Queen sends message as Kate and Will open National Windrush Monument at Waterloo

The Queen has issued a message to welcome the unveiling of the National WindrushMonument at Waterloo station.

The 96-year-old monarch said the monument, which celebrates the courage of the Windrush generation, is a “fitting thank you”.

She said in a written message: “It gives me pleasure to extend my congratulations on the creation of the National Windrush Monument.

“The unveiling at Waterloo Station on Windrush Day serves as a fitting thank you to the Windrush pioneers and their descendants, in recognition of the profound contribution they have made to the United Kingdom over the decades.

“It is my hope that the memorial will serve to inspire present and future generations, and I send you my warmest good wishes on this historic occasion.”

The Duke and Duchess of Cambridge are attending the unveiling alongside members of the Windrush generation on Wednesday.

The Duke and Duchess of Cambridge, accompanied by Baroness Floella Benjamin (left) attending the unveiling of the National Windrush Monument at Waterloo Station

The statue, designed by Jamaican artist and sculptor Basil Watson, depicts a man, woman and child in their Sunday best standing on top of suitcases.

Watson said his monument pays tribute to the “dreams and aspirations, courage and dignity, skills and talents” of the Windrush generation, who arrived in Britain with “a hope of contributing to a society that they expected would welcome them in return”.

He said: “My parents, along with a great many others, took the long arduous voyage from the Caribbean with very little or nothing other than their aspirations, their courage and a promise of opportunity for advancement.

“This monument tells that story of hope, determination, a strong belief in selves and a vison for the future.”

Communities secretary Michael Gove said: “Seeing Basil Watson’s magnificent monument, it’s easy to imagine the excitement, hope and apprehension that the Windrush pioneers must have felt as they arrived in the UK.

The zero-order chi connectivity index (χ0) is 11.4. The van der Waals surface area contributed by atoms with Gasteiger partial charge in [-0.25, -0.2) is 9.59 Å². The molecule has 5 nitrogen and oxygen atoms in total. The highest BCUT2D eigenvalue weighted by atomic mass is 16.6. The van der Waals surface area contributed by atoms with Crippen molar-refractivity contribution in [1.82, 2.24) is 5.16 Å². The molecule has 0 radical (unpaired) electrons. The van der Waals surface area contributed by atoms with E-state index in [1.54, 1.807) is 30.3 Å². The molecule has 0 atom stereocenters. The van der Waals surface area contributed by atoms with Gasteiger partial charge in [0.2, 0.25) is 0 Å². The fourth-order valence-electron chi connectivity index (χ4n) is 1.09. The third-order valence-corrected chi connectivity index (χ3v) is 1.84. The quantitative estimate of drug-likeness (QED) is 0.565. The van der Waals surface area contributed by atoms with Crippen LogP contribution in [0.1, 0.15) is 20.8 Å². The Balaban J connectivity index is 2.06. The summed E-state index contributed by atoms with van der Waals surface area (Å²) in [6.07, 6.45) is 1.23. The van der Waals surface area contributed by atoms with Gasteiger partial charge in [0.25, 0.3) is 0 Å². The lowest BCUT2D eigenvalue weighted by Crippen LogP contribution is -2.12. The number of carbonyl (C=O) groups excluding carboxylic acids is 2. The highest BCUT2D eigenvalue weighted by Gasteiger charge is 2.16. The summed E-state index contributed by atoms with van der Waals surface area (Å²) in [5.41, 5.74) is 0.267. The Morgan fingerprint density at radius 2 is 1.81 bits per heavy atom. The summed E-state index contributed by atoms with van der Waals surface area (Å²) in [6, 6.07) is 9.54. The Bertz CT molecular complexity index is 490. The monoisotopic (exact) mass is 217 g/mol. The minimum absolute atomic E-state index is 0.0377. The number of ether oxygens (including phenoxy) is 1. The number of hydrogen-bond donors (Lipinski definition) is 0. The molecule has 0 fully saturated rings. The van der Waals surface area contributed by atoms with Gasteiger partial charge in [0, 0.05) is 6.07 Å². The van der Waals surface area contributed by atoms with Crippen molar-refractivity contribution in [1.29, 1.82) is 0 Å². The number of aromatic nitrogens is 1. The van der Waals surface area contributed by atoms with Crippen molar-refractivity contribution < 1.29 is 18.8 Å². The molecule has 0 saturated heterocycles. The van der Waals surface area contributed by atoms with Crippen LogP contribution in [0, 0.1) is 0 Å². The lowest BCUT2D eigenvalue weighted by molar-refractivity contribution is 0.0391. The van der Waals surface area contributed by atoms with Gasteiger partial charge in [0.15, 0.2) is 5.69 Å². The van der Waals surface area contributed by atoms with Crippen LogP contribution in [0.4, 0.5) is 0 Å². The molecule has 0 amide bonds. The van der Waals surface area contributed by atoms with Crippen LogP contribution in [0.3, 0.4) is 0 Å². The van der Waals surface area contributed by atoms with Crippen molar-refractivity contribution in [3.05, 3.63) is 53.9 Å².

“Overcoming great sacrifice and hardship, the Windrush Generation and their descendants have gone on to make an immense contribution to public life. Britain would be much diminished without them.”

Jamaican immigrants welcomed by RAF officials from the Colonial Office after the ex-troopship HMT Empire Windrush landed them at Tilbury in 1948

Next year marks 75 years since the arrival of HMT Empire Windrush at Tilbury docks in 1948, bringing 500 passengers from the Caribbean.

More than 100 leaders from politics, faith and civil society, sport, culture and business have signed a joint letter, published in The Times newspaper, starting the one-year countdown to the milestone.

They write: “This is not only black History – it is British history. It should be something we all know and commemorate.

“We call on the Government and all UK institutions, from politics to civil society, faith, culture, business and sport, to step up and fully play their part next year.”

Additional reporting by PA


Douglas Mateo

Douglas holds a position as a content writer at Neptune Pine. His academic qualifications in journalism and home science have offered her a wide base from which to line various topics. He has a proficiency in scripting articles related to the Health industry, including new findings, disease-related, or epidemic-related news. Apart from this, Douglas writes an independent blog and assists people in living healthy life.

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